SOUTH PORTLAND — David Soule, a popular special-education teacher at South Portland schools, who advocated for his students and fought tirelessly for environmental issues, died on Monday. He was 62.

Mr. Soule never planned to become a teacher. At age 3, he was struck by a car near his home and sustained a severe spinal cord injury and extensive damage to his kidneys. He spent over six months in the hospital. At the time, doctors had little hope he would walk again. He proved them wrong.

As a youngster, he couldn’t run or play sports, but he found solace in the outdoors and enjoyed catching snakes, frogs and pollywogs.

He attended Holy Cross Grammar School and graduated from South Portland High in 1968.

Soon after graduating from the University of Southern Maine, he got a job teaching fourth grade at Holy Cross.

His brother Chris Soule, who is 15 years younger than him, was a student in his class.

“I remember … he was an incredibly hands-on teacher,” his brother said. “I remember having a really difficult time with multiplication. He sat down with me. He didn’t treat me any different. He had a way about him that you could tell everything was going to be OK. Students have always loved him.”

Mr. Soule taught at Holy Cross for seven years and worked briefly at Small Elementary School. He went on to teach special education at Mahoney Middle School and later at South Portland High School.

Chris Soule spoke nonstop Wednesday about his older brother – with pride and admiration of his success as a teacher and the tremendous impact he had on students and others.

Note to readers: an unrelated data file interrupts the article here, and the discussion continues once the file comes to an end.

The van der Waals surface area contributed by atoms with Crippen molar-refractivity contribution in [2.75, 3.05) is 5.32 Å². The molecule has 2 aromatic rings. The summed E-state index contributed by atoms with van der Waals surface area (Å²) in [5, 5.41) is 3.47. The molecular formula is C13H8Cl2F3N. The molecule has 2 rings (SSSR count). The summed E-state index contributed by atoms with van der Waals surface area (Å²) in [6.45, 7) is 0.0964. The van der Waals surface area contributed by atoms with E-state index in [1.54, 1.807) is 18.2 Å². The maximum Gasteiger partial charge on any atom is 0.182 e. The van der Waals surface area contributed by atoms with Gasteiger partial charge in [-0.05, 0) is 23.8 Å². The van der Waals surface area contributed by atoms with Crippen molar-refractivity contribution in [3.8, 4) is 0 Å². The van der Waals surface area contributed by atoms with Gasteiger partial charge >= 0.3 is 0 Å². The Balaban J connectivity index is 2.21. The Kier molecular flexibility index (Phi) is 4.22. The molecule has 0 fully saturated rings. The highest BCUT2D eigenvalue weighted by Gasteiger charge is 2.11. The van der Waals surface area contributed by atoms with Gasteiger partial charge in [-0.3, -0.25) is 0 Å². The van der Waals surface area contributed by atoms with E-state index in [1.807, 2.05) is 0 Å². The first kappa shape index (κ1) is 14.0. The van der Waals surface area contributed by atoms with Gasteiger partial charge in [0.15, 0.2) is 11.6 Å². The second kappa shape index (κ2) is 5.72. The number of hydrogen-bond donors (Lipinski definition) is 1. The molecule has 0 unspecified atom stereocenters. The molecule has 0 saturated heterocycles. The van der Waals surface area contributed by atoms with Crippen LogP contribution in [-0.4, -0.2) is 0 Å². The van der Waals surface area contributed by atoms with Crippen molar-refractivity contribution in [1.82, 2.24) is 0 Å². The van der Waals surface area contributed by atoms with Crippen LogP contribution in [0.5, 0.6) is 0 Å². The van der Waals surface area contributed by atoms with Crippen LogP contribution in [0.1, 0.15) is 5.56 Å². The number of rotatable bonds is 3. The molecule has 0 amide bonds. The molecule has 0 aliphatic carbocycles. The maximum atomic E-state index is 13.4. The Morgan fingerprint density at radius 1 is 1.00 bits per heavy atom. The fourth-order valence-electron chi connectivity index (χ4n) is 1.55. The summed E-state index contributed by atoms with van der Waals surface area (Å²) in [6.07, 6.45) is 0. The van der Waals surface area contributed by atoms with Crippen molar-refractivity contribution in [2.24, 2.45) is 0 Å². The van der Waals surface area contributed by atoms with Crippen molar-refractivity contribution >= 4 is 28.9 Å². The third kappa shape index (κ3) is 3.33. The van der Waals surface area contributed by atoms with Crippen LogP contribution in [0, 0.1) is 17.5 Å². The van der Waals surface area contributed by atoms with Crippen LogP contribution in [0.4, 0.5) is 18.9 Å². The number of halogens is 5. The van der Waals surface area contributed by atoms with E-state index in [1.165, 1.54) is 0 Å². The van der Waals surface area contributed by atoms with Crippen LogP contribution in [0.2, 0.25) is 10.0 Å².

Mr. Soule, who walked with crutches or canes for most of his life, inspired his students to overcome the challenges they faced in life.

“That’s where he shined,” his brother said. “It really gave him a sense of purpose and meaning. … He wanted to help students go as far as they could. He wanted to show them they were no different than other students.”

Mr. Soule retired about 10 years ago.

He was a lifelong resident of South Portland. He was remembered by family and friends this week as a man who overcame many physical limitations and lived life to its fullest. He was a gifted artist and an adventurist. He had a passion for skiing and was active with Maine Handicapped Skiing. He hiked Mount Washington and Bald Face Mountain. He traveled to Connemara, Ireland, where he researched his family history.

He was instrumental in the creation of the Maine Irish Heritage Center at St. Dominic’s Church.

“He worked doggedly on that. That was really his baby,” his brother said.

In Nov. 2011, he was diagnosed with bladder cancer. In February, his health began to decline. He died at the Gosnell Memorial Hospice House with his family and friends by his side.

“To see him go through what he went though was heartbreaking,” his brother said.

Staff Writer Melanie Creamer can be contacted at 791-6361 or at: [email protected]

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